In making the case that he is qualified to head a department he once famously called to abolish, Rick Perry on Thursday said he now believes the $32.5 billion Energy Department should stick around after all.
“My past statements made over five years ago about abolishing the Department of Energy do not reflect my current thinking," the former Texas governor told senators at the start of his confirmation hearing.
"I reject recommending its elimination," he added.
As a candidate for president five years ago, Perry made the elimination of the departments of Commerce, Education, and Energy a campaign pledge, one meant to show his commitment to reducing the size of the federal government.
But during a primary debate in 2011, he forgot the name of the Department of Energy when repeating the budget-cutting promise.
"The third one, I can’t," Perry said on the debate stage after several minutes of struggling to recall the name of the agency. "Sorry. Oops."
Like many politicians who were once critical of the mission of a federal agency that they went on to lead, Perry is signaling he has embraced the central mission of the Department of Energy, which is to secure civilian control of the US nuclear arsenal and conduct the bulk of federally funded basic scientific research in physics.
While the department has an office dedicated to fossil fuels, like many outsiders, Perry once thought the energy secretary's job was to advocate for US oil and gas interests, the New York Times reported (to some controversy).
Perry said he came around to supporting its mission "after being briefed on so many of the vital functions of the Department of Energy."
By addressing his past comments head on, Perry curtailed a looming line of questioning that Sen. Maria Cantwell of Washington and other Democrats on the Senate Committee on Energy and Natural Resources seemed set to ask the former Texas governor.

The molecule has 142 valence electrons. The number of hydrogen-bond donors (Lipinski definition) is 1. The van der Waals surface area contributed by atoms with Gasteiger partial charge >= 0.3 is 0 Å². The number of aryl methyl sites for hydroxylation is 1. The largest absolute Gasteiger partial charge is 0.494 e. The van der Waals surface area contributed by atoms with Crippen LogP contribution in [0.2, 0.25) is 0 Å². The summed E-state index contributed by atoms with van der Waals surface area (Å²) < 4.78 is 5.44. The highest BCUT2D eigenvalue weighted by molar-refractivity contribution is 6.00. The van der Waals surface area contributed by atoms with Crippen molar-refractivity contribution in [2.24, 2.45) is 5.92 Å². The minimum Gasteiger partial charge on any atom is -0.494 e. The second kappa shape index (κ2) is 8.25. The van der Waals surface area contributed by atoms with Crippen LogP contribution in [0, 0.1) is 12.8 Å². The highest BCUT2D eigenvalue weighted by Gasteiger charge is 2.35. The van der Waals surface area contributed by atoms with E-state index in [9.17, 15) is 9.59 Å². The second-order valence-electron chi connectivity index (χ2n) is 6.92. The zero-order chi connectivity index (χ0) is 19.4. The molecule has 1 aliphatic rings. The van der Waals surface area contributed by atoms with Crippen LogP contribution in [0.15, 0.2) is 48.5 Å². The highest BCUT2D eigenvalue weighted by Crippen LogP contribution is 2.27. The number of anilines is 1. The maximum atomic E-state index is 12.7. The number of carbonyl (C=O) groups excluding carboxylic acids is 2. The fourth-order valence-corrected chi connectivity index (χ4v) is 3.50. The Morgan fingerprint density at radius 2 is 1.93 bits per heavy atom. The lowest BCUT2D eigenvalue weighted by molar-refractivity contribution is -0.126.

"Gov. Perry, I liked several things you had to say," Cantwell said after Perry's opening statement.
"He didn't have to say all that, but he did, so he clearly has come around to supporting the Energy Department," Mike Lubell, a science policy expert at City College of New York, told BuzzFeed News. "The question is to what extent he will be calling the shots."
Former Energy Department head Spencer Abraham had similarly called for eliminating the agency while a senator from Michigan, and then reversed his stance after taking it over during the second Bush Administration. "He surrounded himself with very good people," Lubell said. "My impression is that Perry would do it the same way."
Nevertheless, the Trump transition team may not share Perry's newfound sentiments. Citing press reports that Trump’s internal team wants deep cuts to the department — including eliminating its Office of Energy Efficiency and Renewable Energy — Sen. Mazie Hirono of Hawaii asked if he agreed.
"Maybe they’ll have the same experience I had and forget they said that,” Perry said to laughs on both sides of the aisle.